it’s that time again. what time is that you ask-why it is bread baking time and luckily for you, i am hosting this month’s bread baking day
celebration. for those of you not familiar with bread baking day, it is a monthly event for bread bakers of all skill levels which was created by none other than zorra of kochtopf
. each month, the chosen host picks a theme and the participants bake a bread to match the theme and then blog about it. at the end of the month the host posts a round up featuring photos of what each participant has baked. since the theme changes each month, there is always something new to look at and learn about. still not sure, then hurry over to cindystar’s blog to check out the round up
baking bread is something i truly enjoy. there is something magical about turning a wet, sticky mess into a smooth and elastic dough and finally watching as it rises in the oven. better still is the chance to do this without adding a bunch of yeast by growing your own natural leavener. but honestly, sourdough has been done-over done to some extent and that is why i have chosen to go to the next level. the theme for april 2011 is salt-rising dough. a mixture that can include potatoes, stone ground cornmeal and milk is allowed to ferment and the resulting bacterial growth leavens the bread. so before you think this is sourdough, it is different in that it uses yeast as well as bacteria for the leavener and it does not ferment long enough to actually be sour tasting. it is also notoriously fickle and difficult to make. everything i read about it stated that i may or may not get bread. that sounded like a challange, almost a dare so i had to jump in and give it a shot.
for those of you that have not heard of this bread, i am posting two recipes at the end of this post that you can use. however, feel free to use any salt rising bread recipe that you like and to include it in the post with as many helpful hints as possible. anyone brave enough to bake along needs to know a few rules for participating:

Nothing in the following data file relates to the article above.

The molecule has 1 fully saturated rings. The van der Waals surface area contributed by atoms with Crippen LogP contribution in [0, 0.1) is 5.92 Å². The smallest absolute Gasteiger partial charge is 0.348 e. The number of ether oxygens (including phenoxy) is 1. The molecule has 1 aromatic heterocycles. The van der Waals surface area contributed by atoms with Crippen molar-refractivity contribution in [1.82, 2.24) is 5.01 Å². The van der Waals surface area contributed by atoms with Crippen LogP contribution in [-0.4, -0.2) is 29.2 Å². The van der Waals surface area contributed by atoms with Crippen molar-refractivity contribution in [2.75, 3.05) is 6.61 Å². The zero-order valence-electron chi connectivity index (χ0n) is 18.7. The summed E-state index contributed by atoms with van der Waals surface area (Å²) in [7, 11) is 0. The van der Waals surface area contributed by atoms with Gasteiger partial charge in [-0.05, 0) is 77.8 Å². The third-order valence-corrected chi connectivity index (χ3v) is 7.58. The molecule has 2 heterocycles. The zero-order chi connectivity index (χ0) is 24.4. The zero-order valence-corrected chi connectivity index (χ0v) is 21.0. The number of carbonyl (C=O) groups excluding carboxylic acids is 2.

- please keep in mind that i speak and read in english-when you contact me, do so in english please. also, please have your blog post in english or at least partially in english and if you can add a translator button to the nonenglish parts of your blog-wonderful.
- post your entry on your blog and link back to this page.
- email me with the following information: name of your blog, the permalink for the post, your name, country and city and a 300x300pixel photo of your bread.
- the deadline is may 1, 2011.
- email me at firstname.lastname@example.org and be sure to put bbd#39 in the subject line.
good luck bakers, may the power of bread be with you!
salt-rising bread #1
one note about this process-it has an incredibly strong odor! when i say that, i mean it really smells bad from the moment that the starter begins to ferment to the moment that it finishes baking. you may think something has gone wrong but do not worry, it has a pleasant flavor with no hint of the stink! it truly lives up to the reputation of having a cheesey smell and taste.
3 (8x4x2) loaves
2 medium potatoes-peeled and sliced thin (i forgot to peel mine!)
1 quart boiling water
1/4 cup stone ground cornmeal-needs to be whole grain cornmeal